Home » News » Committee to look at way-finding signage in village

Committee to look at way-finding signage in village

By Kevin Boneske
Staff Writer

ASHWAUBENON – A committee is being formed to look at the use of way-finding signs in the village.

Ashwaubenon’s Public Works and Protection Committee agreed Tuesday, Dec. 4, to have Trustee Ken Bukowski and Village President Mary Kardoskee on the committee being formed to research the issue and come up with some suggestions.

Village Manager Allison Swanson informed the Public Works and Protection Committee that the current signage for motorists to find their way to locations around the village is “tattered and bad, and it’s outdated.”

Swanson, who provided committee members with a map of the village showing where the current way-finding signs are located, said village staff discussed the issue and found not all the points of interest in Ashwaubenon are included on those signs.

This drawing shows various points of interest in Ashwaubenon and nine current locations of way-finding signs in the village.

“We debated about what we should do, and staff-wise, our recommendation, without having talked to (Trustee Mark) Williams, is we would like to do away with it for the following reasons,” she said. “One, we don’t think people in vehicles necessarily notice them. You know, if you’re driving 35, 40 miles an hour down Oneida Street or Holmgren or Cormier, you’re not necessarily noticing it.”

Swanson said more people are using cell phones or navigational devices in their cars, instead of relying on signs, to find their way around the village.

“We think the signs would be helpful if it was more at a pedestrian level, where if we had the density and you’re walking… In our entertainment district, it might make some sense, but we’re not necessarily there yet,” she said. “If we did go with some sort of way-finding signage, that’s where we would need direction, because what we greatly debated was who gets to be on the sign and where are the best places to put them.”

Williams, who appeared before the Public Works and Protection Committee, noted the issue came up on another village committee he serves on as to having signs for visitors when they come off of a highway to know what Ashwaubenon has to offer.

“People don’t know when they enter the village that we have a village hall, police station, PAC (Performing Arts Center), aquatic center, library, community center that people have supported in referendums by overwhelming majority for us to build these places,” he said.

Williams said he understands people who know where they are going can program that location, such as Lambeau Field, on their GPS, “but it’s those people that are entering the community that don’t know that we have some of these things and want to possibly take advantage of them.”

He suggested placing way-finding signs where people would enter the village, such as Interstate 41 at Lombardi Avenue, Interstate 41 at Oneida Street and State Highway 172 at Pilgrim Way.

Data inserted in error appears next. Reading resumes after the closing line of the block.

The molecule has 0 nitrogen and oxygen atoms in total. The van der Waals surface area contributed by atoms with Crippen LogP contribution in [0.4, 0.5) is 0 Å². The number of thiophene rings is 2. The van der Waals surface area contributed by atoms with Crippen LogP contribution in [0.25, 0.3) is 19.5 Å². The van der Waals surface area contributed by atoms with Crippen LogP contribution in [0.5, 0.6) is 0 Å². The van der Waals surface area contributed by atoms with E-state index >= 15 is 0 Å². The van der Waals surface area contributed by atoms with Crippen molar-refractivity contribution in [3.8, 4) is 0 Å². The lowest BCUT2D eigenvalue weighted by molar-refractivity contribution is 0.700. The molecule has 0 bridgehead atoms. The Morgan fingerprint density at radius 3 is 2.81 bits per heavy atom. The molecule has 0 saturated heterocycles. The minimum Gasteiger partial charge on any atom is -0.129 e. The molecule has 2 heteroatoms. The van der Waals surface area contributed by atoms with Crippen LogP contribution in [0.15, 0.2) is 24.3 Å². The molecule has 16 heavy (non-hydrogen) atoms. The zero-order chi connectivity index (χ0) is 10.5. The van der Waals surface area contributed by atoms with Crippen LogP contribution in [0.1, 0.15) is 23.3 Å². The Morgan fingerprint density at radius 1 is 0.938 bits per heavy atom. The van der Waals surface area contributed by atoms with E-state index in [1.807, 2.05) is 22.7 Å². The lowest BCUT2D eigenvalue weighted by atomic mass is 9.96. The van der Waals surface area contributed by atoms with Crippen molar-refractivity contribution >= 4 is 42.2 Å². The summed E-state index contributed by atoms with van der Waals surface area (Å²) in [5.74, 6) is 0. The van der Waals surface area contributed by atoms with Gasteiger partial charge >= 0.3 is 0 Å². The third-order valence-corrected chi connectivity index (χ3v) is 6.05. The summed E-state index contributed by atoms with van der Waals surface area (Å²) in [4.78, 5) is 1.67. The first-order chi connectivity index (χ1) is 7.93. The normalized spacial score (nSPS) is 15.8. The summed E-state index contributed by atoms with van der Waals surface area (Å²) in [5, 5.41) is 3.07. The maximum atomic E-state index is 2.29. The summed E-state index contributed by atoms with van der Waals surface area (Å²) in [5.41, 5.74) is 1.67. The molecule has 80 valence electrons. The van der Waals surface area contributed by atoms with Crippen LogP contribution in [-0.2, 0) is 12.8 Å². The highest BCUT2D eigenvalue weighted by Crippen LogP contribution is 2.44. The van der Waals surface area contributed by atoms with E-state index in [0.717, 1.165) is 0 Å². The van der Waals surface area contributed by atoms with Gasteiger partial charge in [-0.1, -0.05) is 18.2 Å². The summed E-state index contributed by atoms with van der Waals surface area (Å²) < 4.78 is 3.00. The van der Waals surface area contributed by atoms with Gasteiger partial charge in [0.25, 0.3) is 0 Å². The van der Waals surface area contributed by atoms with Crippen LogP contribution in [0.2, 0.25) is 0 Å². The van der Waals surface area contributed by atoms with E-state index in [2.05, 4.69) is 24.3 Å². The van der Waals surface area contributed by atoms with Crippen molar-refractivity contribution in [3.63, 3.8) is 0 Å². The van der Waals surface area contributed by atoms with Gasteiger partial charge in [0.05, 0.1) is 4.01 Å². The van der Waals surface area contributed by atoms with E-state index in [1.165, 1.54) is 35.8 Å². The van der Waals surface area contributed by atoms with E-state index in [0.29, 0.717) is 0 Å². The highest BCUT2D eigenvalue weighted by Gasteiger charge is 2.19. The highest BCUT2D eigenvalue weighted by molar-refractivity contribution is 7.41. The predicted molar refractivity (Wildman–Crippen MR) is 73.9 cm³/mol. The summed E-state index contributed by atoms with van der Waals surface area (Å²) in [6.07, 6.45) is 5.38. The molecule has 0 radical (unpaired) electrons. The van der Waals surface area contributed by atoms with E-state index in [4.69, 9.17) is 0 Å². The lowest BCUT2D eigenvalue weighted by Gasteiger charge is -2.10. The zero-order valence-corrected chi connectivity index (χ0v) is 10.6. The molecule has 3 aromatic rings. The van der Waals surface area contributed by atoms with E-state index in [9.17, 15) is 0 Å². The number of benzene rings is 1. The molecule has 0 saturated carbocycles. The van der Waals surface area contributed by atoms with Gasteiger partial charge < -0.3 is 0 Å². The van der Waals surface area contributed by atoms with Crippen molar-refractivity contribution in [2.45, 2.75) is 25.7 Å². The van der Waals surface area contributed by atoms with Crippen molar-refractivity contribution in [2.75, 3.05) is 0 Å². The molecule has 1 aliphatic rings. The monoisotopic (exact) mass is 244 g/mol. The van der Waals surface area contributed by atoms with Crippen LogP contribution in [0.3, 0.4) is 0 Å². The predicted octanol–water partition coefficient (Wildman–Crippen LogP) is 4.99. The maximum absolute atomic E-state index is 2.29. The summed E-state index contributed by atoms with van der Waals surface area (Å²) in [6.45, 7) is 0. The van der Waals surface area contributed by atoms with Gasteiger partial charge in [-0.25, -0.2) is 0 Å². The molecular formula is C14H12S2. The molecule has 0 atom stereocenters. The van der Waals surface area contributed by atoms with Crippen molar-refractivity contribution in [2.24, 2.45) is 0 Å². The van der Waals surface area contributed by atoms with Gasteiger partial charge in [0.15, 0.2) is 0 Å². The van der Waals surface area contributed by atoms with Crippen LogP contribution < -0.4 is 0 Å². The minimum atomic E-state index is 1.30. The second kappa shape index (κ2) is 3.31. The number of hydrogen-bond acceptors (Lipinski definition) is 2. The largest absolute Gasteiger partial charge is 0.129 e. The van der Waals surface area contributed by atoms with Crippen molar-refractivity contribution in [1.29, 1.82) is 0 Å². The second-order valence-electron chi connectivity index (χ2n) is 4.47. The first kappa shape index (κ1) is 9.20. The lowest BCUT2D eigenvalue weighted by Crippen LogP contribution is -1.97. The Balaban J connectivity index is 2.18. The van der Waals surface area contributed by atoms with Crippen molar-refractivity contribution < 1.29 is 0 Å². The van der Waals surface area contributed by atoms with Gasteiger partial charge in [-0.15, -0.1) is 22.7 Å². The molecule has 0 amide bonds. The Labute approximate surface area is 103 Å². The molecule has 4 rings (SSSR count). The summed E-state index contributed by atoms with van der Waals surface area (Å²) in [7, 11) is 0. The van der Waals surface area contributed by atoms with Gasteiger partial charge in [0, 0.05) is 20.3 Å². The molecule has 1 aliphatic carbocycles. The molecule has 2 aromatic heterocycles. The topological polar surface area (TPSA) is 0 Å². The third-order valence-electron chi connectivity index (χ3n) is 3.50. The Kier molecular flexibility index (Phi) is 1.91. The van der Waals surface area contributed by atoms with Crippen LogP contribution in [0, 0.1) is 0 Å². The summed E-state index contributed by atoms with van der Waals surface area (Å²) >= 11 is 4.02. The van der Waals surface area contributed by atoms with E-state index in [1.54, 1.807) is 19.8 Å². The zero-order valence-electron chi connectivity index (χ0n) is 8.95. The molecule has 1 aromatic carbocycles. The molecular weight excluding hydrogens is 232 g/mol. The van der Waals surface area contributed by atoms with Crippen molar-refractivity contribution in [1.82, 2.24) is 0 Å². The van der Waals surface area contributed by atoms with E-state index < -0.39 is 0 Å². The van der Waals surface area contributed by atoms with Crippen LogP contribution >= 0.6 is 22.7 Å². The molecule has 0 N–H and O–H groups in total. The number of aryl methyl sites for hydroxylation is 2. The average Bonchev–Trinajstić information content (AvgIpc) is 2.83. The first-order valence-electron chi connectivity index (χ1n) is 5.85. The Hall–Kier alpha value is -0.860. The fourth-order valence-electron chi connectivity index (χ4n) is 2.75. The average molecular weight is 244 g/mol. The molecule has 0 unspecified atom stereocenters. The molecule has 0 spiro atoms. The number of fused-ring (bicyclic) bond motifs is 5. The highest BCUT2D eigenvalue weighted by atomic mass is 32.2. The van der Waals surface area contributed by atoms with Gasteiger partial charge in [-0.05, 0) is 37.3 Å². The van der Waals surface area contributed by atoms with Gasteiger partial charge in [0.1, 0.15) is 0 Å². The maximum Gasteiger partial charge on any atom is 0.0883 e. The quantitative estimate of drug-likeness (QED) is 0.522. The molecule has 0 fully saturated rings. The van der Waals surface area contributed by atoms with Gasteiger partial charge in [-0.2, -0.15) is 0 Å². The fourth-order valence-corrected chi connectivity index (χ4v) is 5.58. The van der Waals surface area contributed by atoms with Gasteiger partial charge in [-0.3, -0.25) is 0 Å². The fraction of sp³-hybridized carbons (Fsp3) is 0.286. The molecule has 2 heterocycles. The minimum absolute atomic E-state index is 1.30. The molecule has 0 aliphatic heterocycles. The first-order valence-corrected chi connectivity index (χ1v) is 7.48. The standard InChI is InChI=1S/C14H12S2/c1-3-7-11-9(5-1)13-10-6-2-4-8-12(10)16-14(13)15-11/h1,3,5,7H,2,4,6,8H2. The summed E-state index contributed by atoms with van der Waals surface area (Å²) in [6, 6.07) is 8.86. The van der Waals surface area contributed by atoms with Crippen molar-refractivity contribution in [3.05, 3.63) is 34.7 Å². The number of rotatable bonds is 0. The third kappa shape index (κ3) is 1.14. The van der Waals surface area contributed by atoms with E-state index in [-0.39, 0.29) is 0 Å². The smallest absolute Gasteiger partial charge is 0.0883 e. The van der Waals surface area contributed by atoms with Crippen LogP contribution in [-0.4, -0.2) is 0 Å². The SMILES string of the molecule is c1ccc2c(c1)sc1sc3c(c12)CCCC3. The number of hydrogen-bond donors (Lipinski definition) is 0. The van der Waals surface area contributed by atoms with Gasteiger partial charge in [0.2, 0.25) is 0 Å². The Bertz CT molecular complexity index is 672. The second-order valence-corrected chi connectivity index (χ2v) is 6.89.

“One of the facilities that I’m on the advisory board for is the PAC, and what we’re finding is that there’s not a lot of people that, first of all, know the PAC is there or the aquatic center,” he said. “When they get there, they’re saying what a wonderful place it is for them to go to watch some of these events that are happening.”

Bukowski said the PAC manager had informed him about when people get to the corner of where the Target store is they don’t know where to go from there to get to the PAC.

He suggested looking at what is now in the village for way-finding signage and then coming up with an idea on how to lead people with signs to where things in the village frequently visited are located.

“I mean, obviously, you don’t need one for Lambeau Field or Titletown, that kind of thing,” he said. “But just those two, the PAC and the pools, are kind of off the beaten path, if you will, and so is the community center, to a lesser extent, but nevertheless a little off the beaten path.”

The two other Public Works and Protection Committee members present had mixed views on way-finding signage with Joann Euclide in favor of using those signs and Josh Kohnhorst noting how people now use phones to find their way around.

When Kohnhorst questioned what the cost would be for putting up way-finding signs, Williams said he didn’t know the cost.

“I know we have talked in the past about it, and one of the ways of possibly funding it is in excess funds, unspent excess funds from this year, or, you know, putting it in the budget or something,” Williams said. “So, I mean, there’s ways of funding it or budgeting for it if we have to.”

Rex Mehlberg, the village’s parks, recreation and forestry director, said he didn’t think way-finding signage would be needed “all over the village,” but it could help at some major points to get people in the right direction.

“I don’t think it’s needed all over the place, but in some of the major corners or intersections, we’ve used it before,” he said.

Kardoskee agreed with Bukowski’s suggestion to form a small committee of interested parties to look at the issue of way-finding signage with ideas about where signs should be for which facilities and come up with costs.

Bukowski said he would sit down with Kardoskee to come up with names of people who would have an interest in the issue to be on the committee.

Swanson said village staff contacted Ashwaubenon High School related to having signs on school property to point to the entrances of the PAC, pool and field house.

Facebook Comments
Scroll to Top